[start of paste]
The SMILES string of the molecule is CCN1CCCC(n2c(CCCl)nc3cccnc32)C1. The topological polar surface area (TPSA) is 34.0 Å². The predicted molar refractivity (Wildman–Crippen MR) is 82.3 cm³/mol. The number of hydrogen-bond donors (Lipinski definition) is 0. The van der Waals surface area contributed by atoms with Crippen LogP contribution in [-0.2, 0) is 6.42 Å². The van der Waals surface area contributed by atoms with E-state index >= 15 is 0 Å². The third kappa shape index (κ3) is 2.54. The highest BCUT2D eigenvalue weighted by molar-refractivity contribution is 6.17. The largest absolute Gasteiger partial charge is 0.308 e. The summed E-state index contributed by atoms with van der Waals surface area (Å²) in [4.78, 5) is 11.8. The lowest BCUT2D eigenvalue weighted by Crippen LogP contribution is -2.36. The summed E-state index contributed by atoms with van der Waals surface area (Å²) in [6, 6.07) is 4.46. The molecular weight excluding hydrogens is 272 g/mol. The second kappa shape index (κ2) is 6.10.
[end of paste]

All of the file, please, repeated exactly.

The SMILES string of the molecule is CCN1CCCC(n2c(CCCl)nc3cccnc32)C1. The topological polar surface area (TPSA) is 34.0 Å². The predicted molar refractivity (Wildman–Crippen MR) is 82.3 cm³/mol. The number of hydrogen-bond donors (Lipinski definition) is 0. The van der Waals surface area contributed by atoms with Crippen LogP contribution in [-0.2, 0) is 6.42 Å². The van der Waals surface area contributed by atoms with E-state index >= 15 is 0 Å². The third kappa shape index (κ3) is 2.54. The highest BCUT2D eigenvalue weighted by molar-refractivity contribution is 6.17. The largest absolute Gasteiger partial charge is 0.308 e. The summed E-state index contributed by atoms with van der Waals surface area (Å²) in [4.78, 5) is 11.8. The lowest BCUT2D eigenvalue weighted by Crippen LogP contribution is -2.36. The summed E-state index contributed by atoms with van der Waals surface area (Å²) in [6, 6.07) is 4.46. The molecular weight excluding hydrogens is 272 g/mol. The second kappa shape index (κ2) is 6.10.